Write about what you know – but only if it enthralls

Very early in my novel-writing life I was told to always write about what I knew, that way at least some of the facts will be based on experience and reality. Lately I’ve been reading about the downside to this – novelists who write about the publishing industry.
I’m sure that publishing, like any other commercial, industrial or social sector, has its high spots, but generally they are reserved for the fairly tight clique that inhabits those areas. There is also a very popular writing genre involving celebrities and the world they live in. Footballers, film stars etc. have a cache that seems to excite those readers who want to delve into the lives of the glamorous and wealthy, but novelists don’t fit that category. If someone has an abiding interest in authors, literary agents, publishers, printers and booksellers then, to me, it denotes strange, almost stalking, behaviour.
Crime fiction – a genre I lean towards – does not escape. JK Rowling, a multi-millionaire based on the brilliant Harry Potter series, wrote The Silkworm. It is, as I expected, well structured, well written and has a wonderful cadence to carry the plot forward. Where it falls down is that the central ‘character’ is a dead writer, and the convoluted plot is who killed him, why and when. As the plot revolves around the deceased’s latest unpublished work the storyline ambles through a host of literary-connected characters, none of whom I found particularly enthralling or interesting!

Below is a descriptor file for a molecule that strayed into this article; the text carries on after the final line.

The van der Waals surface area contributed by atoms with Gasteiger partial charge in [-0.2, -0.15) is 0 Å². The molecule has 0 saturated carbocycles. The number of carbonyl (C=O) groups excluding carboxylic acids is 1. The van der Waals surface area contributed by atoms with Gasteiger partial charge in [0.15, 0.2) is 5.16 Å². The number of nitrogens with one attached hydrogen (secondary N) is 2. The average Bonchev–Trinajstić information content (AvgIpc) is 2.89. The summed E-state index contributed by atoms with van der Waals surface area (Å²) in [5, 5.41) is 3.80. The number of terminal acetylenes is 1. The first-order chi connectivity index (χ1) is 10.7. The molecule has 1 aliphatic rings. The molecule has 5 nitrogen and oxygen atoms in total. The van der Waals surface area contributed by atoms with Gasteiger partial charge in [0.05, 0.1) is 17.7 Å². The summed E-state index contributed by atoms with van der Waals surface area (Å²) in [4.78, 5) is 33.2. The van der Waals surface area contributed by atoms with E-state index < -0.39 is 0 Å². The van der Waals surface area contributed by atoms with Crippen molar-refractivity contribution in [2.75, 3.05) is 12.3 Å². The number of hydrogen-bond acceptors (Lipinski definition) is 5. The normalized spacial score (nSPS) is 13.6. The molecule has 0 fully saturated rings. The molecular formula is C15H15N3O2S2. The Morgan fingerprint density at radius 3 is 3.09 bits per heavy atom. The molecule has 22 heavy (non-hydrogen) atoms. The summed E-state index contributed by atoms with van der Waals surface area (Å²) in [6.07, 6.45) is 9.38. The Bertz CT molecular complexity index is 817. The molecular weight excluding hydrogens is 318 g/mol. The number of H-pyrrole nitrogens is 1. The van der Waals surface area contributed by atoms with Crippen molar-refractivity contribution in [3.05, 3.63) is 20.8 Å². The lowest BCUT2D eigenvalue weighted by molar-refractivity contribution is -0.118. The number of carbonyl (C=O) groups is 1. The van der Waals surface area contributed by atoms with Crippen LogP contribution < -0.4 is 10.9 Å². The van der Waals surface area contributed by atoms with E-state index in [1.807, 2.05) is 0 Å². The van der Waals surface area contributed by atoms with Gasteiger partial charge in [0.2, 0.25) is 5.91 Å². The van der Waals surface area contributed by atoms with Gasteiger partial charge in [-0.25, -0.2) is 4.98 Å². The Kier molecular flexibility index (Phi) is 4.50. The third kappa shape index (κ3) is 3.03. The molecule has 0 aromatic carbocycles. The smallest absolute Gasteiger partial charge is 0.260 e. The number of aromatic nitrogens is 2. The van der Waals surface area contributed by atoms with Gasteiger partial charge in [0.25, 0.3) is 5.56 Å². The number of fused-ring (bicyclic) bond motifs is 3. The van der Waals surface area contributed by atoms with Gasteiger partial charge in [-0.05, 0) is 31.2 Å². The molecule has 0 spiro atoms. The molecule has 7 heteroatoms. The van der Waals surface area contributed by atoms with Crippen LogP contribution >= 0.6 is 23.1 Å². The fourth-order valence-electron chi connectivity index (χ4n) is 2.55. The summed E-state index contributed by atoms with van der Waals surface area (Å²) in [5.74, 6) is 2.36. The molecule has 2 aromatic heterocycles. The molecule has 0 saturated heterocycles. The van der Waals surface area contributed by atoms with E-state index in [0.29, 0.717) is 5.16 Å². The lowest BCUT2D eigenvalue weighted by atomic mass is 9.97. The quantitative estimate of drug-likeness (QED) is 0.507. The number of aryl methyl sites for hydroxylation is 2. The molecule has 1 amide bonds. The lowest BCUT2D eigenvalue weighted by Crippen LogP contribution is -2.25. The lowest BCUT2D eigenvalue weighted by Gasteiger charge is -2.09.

David Mitchell, a well-respected and successful author, has penned the rambling The Body Clocks, which takes the reader on a meandering journey to, among other places, Hay-on-Wye, home of possibly the world’s most famous literary festival. By famous I mean ‘well known’; I don’t mean it’s the best by a long way.
These people are taking the well-worn adage too far. They are clearly writing what they know about, but in doing so they are demonstrating a shallowness and narrow-mindedness in their lifestyles. The answer is to go out and do more research. Isn’t that what Google is for?
I write the Simon Jardine series of crime thrillers about newspapers, music, the 70s’ drug scene, journalists and provincial life in general. I don’t do ‘police procedurals’ because I am not sufficiently knowledgeable, but I admire those who are. I am convinced that Val McDermid, could carry out a full autopsy; Stephen Booth is perfectly capable of handling the role of Chief Constable of Derbyshire; my friend Mark Wright (Heartman and the soon-to-be published All Through The Night) knows all there is to know about racism in the 1960s and especially Bristol; and if there is ever a handbook required for the American FBI, there are a host of fiction writers who could step in.
I like to feel that crime and thriller writers take their readers into worlds where they are fascinated by newly discovered facts, chunks of interesting history, and characters for whom they have an immediate empathy. The minutiae of the literary publishing universe is just not that interesting.
In a bookish environment that encompasses so many differing styles, genres and talents, I am a mere novice stumbling along in search of the right words and phrases, but I am also an avid reader, so I want my authors to live up to my high expectations. That, necessarily, means writing about what I know, but I hope that what I know is a lot more interesting than a single industry or profession.

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